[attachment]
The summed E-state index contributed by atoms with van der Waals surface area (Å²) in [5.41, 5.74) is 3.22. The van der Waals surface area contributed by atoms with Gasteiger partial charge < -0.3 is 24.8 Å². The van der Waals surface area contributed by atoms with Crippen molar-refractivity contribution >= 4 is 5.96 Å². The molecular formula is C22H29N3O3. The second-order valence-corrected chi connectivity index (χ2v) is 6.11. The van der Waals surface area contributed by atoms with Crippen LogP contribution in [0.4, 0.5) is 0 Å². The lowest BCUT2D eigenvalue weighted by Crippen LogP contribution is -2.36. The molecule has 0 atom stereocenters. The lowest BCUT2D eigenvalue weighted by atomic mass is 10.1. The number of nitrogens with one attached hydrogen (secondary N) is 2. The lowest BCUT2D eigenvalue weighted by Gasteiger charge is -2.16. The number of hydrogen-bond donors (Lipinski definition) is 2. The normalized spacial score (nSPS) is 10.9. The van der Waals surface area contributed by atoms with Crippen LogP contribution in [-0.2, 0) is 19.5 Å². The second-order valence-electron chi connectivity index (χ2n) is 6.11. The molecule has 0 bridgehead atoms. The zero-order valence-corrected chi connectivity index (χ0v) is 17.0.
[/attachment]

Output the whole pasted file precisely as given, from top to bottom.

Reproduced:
The summed E-state index contributed by atoms with van der Waals surface area (Å²) in [5.41, 5.74) is 3.22. The van der Waals surface area contributed by atoms with Gasteiger partial charge < -0.3 is 24.8 Å². The van der Waals surface area contributed by atoms with Crippen molar-refractivity contribution >= 4 is 5.96 Å². The molecular formula is C22H29N3O3. The second-order valence-corrected chi connectivity index (χ2v) is 6.11. The van der Waals surface area contributed by atoms with Crippen LogP contribution in [0.4, 0.5) is 0 Å². The lowest BCUT2D eigenvalue weighted by Crippen LogP contribution is -2.36. The molecule has 0 atom stereocenters. The lowest BCUT2D eigenvalue weighted by atomic mass is 10.1. The number of nitrogens with one attached hydrogen (secondary N) is 2. The lowest BCUT2D eigenvalue weighted by Gasteiger charge is -2.16. The number of hydrogen-bond donors (Lipinski definition) is 2. The normalized spacial score (nSPS) is 10.9. The van der Waals surface area contributed by atoms with Crippen LogP contribution in [-0.2, 0) is 19.5 Å². The second-order valence-electron chi connectivity index (χ2n) is 6.11. The molecule has 0 bridgehead atoms. The zero-order valence-corrected chi connectivity index (χ0v) is 17.0.